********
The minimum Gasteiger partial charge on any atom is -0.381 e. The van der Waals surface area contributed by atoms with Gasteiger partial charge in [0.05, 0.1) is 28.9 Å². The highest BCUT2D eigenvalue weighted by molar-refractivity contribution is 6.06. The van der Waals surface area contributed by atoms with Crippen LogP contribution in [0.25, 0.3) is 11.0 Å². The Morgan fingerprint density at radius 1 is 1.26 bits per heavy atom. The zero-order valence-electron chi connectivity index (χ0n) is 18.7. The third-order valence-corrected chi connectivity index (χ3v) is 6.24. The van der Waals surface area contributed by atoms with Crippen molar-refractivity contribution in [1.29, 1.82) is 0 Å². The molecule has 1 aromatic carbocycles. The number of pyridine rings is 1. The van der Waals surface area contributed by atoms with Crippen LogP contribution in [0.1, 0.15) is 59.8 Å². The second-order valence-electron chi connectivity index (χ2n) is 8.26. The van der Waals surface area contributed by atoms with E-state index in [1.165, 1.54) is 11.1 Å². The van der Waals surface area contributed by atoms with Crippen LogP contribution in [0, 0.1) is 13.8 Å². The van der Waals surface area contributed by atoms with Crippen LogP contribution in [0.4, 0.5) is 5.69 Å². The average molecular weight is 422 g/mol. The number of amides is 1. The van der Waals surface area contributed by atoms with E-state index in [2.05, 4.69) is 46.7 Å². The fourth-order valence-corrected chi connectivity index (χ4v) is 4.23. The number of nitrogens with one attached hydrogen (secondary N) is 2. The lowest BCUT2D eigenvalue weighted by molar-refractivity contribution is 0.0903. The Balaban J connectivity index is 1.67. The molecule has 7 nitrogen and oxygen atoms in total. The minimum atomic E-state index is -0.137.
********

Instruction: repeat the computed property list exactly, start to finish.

The minimum Gasteiger partial charge on any atom is -0.381 e. The van der Waals surface area contributed by atoms with Gasteiger partial charge in [0.05, 0.1) is 28.9 Å². The highest BCUT2D eigenvalue weighted by molar-refractivity contribution is 6.06. The van der Waals surface area contributed by atoms with Crippen LogP contribution in [0.25, 0.3) is 11.0 Å². The Morgan fingerprint density at radius 1 is 1.26 bits per heavy atom. The zero-order valence-electron chi connectivity index (χ0n) is 18.7. The third-order valence-corrected chi connectivity index (χ3v) is 6.24. The van der Waals surface area contributed by atoms with Crippen molar-refractivity contribution in [1.29, 1.82) is 0 Å². The molecule has 1 aromatic carbocycles. The number of pyridine rings is 1. The van der Waals surface area contributed by atoms with Crippen LogP contribution in [0.1, 0.15) is 59.8 Å². The second-order valence-electron chi connectivity index (χ2n) is 8.26. The van der Waals surface area contributed by atoms with E-state index in [1.165, 1.54) is 11.1 Å². The van der Waals surface area contributed by atoms with Crippen LogP contribution in [0, 0.1) is 13.8 Å². The van der Waals surface area contributed by atoms with Crippen LogP contribution in [0.4, 0.5) is 5.69 Å². The average molecular weight is 422 g/mol. The number of amides is 1. The van der Waals surface area contributed by atoms with E-state index in [2.05, 4.69) is 46.7 Å². The fourth-order valence-corrected chi connectivity index (χ4v) is 4.23. The number of nitrogens with one attached hydrogen (secondary N) is 2. The lowest BCUT2D eigenvalue weighted by molar-refractivity contribution is 0.0903. The Balaban J connectivity index is 1.67. The molecule has 7 nitrogen and oxygen atoms in total. The minimum atomic E-state index is -0.137.